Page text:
Cutting boxes are the primary method of transporting waste drilling fluid and cuttings to shore around the world. Cuttings boxes were developed as an easy method of collecting and transporting cuttings given the weight restrictions of offshore cranes on earlier drilling rigs. Cutting boxes are typically placed near the solids control equipment, where cuttings can be moved relatively short distances and collected in the box. When a Cutting boxes gets full, it is removed and an empty Cutting boxes is shuffled into position. When a sufficient number of full Cutting boxes are ready, they are backloaded onto a workboat and returned to shore. Empty Cutting boxes from the dock facility replace the returned cuttings boxes.
In the United States, cuttings boxes (small tanks) must be Coast Guard approved. In other developed areas there are similar requirements. These standards have been developed for safety reasons. Some of the box requirements are:
- Cutting boxes should have a cover that can be locked down and sealed shut. Lid gaskets should be checked frequently.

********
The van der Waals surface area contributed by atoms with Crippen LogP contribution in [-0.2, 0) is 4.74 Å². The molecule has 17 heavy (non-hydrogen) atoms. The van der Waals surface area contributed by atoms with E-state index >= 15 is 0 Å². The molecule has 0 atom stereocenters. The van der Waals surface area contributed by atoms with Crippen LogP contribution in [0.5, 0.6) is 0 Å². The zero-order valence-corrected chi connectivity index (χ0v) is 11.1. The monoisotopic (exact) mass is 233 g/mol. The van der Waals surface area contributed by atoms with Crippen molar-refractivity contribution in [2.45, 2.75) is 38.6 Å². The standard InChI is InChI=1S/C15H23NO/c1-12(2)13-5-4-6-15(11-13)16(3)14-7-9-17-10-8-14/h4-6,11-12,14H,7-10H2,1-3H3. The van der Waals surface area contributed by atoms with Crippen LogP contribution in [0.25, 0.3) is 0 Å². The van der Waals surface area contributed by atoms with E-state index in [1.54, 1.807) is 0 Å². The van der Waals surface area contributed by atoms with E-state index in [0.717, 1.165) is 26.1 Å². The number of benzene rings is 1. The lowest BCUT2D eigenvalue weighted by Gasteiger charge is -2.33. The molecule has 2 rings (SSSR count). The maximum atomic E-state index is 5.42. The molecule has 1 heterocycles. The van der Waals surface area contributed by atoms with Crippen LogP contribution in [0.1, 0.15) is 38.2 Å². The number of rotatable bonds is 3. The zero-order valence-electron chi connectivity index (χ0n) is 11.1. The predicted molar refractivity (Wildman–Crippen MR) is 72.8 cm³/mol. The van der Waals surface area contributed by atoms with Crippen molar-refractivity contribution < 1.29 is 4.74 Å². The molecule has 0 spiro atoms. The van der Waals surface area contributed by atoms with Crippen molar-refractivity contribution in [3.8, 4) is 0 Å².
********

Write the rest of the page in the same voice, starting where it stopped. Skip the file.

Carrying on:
- The Cutting boxes must be of sufficient strength to survive a drop of 1 meter without leaking or deforming. Skids, frames, and braces should be in good shape. If the Cutting boxes is rusty or shows signs of abuse, it is probably not maintained properly.
- Since the Cutting boxes is sealed, it must have pressure relief to prevent explosion and vacuum relief to allow the lid to be opened when the contents cool and form a vacuum. A rupture disc is usually installed on the lid to allow emergency venting. Check the rupture disc inspection date. A small valve may be used for vacuum venting.
In developing countries, homemade boxes are sometimes encountered. Transporting and emptying boxes is always dangerous. The use of homemade boxes or poorly maintained boxes can be hazardous.
The parameter of cuttings boxes of aipu soilds manuefactured
|6’ 7”||5’ 9”||4’ 4”||2,711lbs.|
Removing settled solids from the box has always been a problem. The cutings boxes have undergone a long period of settling in conjunction with severe vibration (both on the rig and during transport). Typically, the top-filled boxes are lifted and turned over to remove the solids. Sometimes the cuttings boxes have a side-emptying hatch that can be opened, to eliminate turning the box over. Some of the boxes have a sidemounted flushing valve to help flush settled cuttings out of the box. In any event, emptying the box is very dangerous and a nasty, sloppy job.